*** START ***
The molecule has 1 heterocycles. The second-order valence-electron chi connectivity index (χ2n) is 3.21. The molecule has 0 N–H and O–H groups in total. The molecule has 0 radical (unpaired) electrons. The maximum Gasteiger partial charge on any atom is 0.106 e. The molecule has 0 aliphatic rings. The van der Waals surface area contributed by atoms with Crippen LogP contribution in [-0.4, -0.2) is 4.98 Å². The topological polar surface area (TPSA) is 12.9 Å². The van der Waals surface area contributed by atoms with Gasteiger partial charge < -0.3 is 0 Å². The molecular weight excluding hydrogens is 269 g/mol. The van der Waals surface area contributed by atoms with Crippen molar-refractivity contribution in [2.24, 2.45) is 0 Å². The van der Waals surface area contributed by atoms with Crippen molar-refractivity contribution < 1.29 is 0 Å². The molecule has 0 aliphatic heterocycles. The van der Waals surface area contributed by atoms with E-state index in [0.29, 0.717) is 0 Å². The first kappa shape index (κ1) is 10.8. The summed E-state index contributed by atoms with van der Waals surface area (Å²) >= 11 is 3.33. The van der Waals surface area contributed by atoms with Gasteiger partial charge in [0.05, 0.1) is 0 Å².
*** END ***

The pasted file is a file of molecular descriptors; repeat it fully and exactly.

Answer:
The molecule has 1 heterocycles. The second-order valence-electron chi connectivity index (χ2n) is 3.21. The molecule has 0 N–H and O–H groups in total. The molecule has 0 radical (unpaired) electrons. The maximum Gasteiger partial charge on any atom is 0.106 e. The molecule has 0 aliphatic rings. The van der Waals surface area contributed by atoms with Crippen LogP contribution in [-0.4, -0.2) is 4.98 Å². The topological polar surface area (TPSA) is 12.9 Å². The van der Waals surface area contributed by atoms with Gasteiger partial charge < -0.3 is 0 Å². The molecular weight excluding hydrogens is 269 g/mol. The van der Waals surface area contributed by atoms with Crippen molar-refractivity contribution in [2.24, 2.45) is 0 Å². The van der Waals surface area contributed by atoms with Crippen molar-refractivity contribution < 1.29 is 0 Å². The molecule has 0 aliphatic heterocycles. The van der Waals surface area contributed by atoms with E-state index in [0.29, 0.717) is 0 Å². The first kappa shape index (κ1) is 10.8. The summed E-state index contributed by atoms with van der Waals surface area (Å²) >= 11 is 3.33. The van der Waals surface area contributed by atoms with Gasteiger partial charge in [0.05, 0.1) is 0 Å².